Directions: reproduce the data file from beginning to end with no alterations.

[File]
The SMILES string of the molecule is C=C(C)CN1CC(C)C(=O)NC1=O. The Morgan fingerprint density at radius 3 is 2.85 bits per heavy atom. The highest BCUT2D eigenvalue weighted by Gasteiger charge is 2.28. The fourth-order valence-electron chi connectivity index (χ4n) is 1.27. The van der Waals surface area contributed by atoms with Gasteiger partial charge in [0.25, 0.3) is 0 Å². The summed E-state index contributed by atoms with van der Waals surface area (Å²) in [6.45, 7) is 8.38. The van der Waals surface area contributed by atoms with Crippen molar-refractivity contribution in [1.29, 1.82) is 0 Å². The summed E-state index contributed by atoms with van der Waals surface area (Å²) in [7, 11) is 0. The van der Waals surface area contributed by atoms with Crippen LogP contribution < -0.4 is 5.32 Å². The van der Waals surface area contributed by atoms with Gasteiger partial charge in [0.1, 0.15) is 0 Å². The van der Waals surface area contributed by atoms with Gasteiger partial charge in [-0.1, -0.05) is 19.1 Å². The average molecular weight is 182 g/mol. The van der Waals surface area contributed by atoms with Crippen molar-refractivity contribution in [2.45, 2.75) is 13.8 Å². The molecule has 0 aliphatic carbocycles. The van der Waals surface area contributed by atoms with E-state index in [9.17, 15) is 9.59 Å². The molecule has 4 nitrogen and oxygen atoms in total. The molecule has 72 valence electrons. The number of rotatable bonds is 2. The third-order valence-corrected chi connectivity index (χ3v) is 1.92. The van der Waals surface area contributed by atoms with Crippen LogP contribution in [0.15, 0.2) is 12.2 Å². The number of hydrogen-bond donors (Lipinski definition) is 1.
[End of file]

The SMILES string of the molecule is C=C(C)CN1CC(C)C(=O)NC1=O. The Morgan fingerprint density at radius 3 is 2.85 bits per heavy atom. The highest BCUT2D eigenvalue weighted by Gasteiger charge is 2.28. The fourth-order valence-electron chi connectivity index (χ4n) is 1.27. The van der Waals surface area contributed by atoms with Gasteiger partial charge in [0.25, 0.3) is 0 Å². The summed E-state index contributed by atoms with van der Waals surface area (Å²) in [6.45, 7) is 8.38. The van der Waals surface area contributed by atoms with Crippen molar-refractivity contribution in [1.29, 1.82) is 0 Å². The summed E-state index contributed by atoms with van der Waals surface area (Å²) in [7, 11) is 0. The van der Waals surface area contributed by atoms with Crippen LogP contribution < -0.4 is 5.32 Å². The van der Waals surface area contributed by atoms with Gasteiger partial charge in [0.1, 0.15) is 0 Å². The van der Waals surface area contributed by atoms with Gasteiger partial charge in [-0.1, -0.05) is 19.1 Å². The average molecular weight is 182 g/mol. The van der Waals surface area contributed by atoms with Crippen molar-refractivity contribution in [2.45, 2.75) is 13.8 Å². The molecule has 0 aliphatic carbocycles. The van der Waals surface area contributed by atoms with E-state index in [9.17, 15) is 9.59 Å². The molecule has 4 nitrogen and oxygen atoms in total. The molecule has 72 valence electrons. The number of rotatable bonds is 2. The third-order valence-corrected chi connectivity index (χ3v) is 1.92. The van der Waals surface area contributed by atoms with Crippen LogP contribution in [0.15, 0.2) is 12.2 Å². The number of hydrogen-bond donors (Lipinski definition) is 1.